ELIZABETH PETERS – The Copenhagen Connection. Congdon & Lattes, hardcover, 1982.  St. Martin’s Press, paperback, 19Critics Choice, paperback, 1985.  Tor, paperback, 1990.  Warner, paperback, 1994.  Avon, paperback, 2001.

   What happens when a female publicist working for a large New York City publisher accidentally meets one of her firm’s most profitable authors while traveling alone on a vacation trip to Denmark? Elizabeth Jones is the one alone, that is; the author is Nobel Prizewinning historian Margaret Rosenberg, and she is traveling withher son, Christian.

   Should I add that Margaret Rosenberg is, let us say, eccentric? On page 36, Christian himself calls her looney. Bonkers. On her end, by page 81 Elizabeth is still thinking of Christian as a pompous snob. She is also, by this time, in their employ, their previous secretary having been disabled in a mysterious accident with a large, heavy trunk at the airport.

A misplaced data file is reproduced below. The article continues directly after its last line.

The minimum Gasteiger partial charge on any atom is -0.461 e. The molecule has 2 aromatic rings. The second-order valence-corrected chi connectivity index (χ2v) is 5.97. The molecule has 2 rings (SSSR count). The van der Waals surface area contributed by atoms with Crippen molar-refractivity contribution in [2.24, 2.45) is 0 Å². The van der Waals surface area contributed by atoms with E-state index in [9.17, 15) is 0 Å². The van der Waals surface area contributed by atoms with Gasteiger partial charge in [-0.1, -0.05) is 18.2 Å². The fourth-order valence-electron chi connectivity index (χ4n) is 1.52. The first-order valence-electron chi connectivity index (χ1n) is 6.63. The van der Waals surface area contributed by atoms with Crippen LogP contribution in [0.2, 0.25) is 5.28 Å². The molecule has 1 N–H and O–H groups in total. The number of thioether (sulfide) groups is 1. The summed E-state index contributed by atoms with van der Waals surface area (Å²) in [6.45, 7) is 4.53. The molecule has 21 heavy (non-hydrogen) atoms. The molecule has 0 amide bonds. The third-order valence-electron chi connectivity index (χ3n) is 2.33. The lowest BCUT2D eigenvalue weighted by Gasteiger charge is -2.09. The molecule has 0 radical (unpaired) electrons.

And Margaret herself has disappeared by this time, and soon after comes a demand for ransom. And what do the kidnappers want but Margaret’s bathrobe. While it might not
sound like much, and truth to say, this is about all the plot there is. And yet, this book is still compulsively good reading, and funny too, in case you hadn’t surmised as much.

   But let me go back to that first paragraph. [WARNING: Small plot alert.] Here’s the answer. In spite of first impressions, totally unfavorable on each side, but (apparently) due to their constant proximity in the calamities that follow, Elizabeth and Christian fall in love.

   Gee. You could have hit me with a two-by-four, and I couldn’t have been more surprised.  (Picture Kathleen Turner and Michael Douglas in their respective roles, if you will, and maybe Margaret Rutherford as the ditsy old lady, and you’ll have a pretty good idea of what’s going on here.)

   Incidentally — small question — in the closing scenes there promises to be more adventures ahead for Elizabeth and her new companions, but so far as I know, none have been forthcoming. Am I right, or have I missed something?

– Slightly revised from Mystery*File 26, December 1990.